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Fiber to the node (FTTN) is one of several options for providing cable telecommunications services to multiple destinations. Fiber to the node helps to provide broadband connection and other data services through a common network box, which is often called a node.
Fiber to the node may also be called fiber to the neighborhood.
One of the main benefits of fiber to the node and similar systems is the ability to deliver data over more efficient fiber optic lines, rather than other lines with greater speed restrictions. The remaining area from the node to an individual destination, often called "last mile" service, can be achieved with copper or other types of wire. FTTN systems often use coaxial or twisted-pair cable in order to achieve delivery to multiple customers.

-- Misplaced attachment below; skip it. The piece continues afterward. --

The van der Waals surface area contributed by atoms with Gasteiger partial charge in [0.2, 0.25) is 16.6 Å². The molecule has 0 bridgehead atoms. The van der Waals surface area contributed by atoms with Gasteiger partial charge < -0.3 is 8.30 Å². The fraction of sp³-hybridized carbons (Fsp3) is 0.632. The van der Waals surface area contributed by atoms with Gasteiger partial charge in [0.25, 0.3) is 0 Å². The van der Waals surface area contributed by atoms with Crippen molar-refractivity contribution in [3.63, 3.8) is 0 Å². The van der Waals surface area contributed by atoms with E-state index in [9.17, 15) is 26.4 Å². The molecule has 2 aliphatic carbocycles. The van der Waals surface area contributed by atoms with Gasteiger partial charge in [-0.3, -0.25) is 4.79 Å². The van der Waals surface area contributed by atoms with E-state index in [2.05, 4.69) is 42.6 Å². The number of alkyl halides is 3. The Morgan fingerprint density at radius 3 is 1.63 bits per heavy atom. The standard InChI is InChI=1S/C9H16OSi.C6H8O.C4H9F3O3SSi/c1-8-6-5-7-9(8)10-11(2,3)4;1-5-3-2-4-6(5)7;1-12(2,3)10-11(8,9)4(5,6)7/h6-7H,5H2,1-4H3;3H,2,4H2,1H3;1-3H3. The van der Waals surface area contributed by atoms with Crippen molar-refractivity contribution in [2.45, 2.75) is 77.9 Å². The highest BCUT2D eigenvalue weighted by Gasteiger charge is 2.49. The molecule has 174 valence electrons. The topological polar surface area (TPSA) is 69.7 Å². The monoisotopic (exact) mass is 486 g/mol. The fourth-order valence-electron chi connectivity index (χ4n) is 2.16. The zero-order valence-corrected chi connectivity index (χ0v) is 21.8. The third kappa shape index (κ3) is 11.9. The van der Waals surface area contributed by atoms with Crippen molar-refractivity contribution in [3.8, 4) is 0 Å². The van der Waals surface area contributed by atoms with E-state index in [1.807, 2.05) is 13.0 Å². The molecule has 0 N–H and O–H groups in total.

Along with fiber to the node, other types of similar systems include fiber to the pole (FTTP), fiber to the curb (FTTC), and fiber to the home (FTTH). FTTC and FTTH, as well as other alternatives, run the common line further toward the end destination than fiber to the node, which is one reason why service providers may favor a fiber to the node system in a given neighborhood.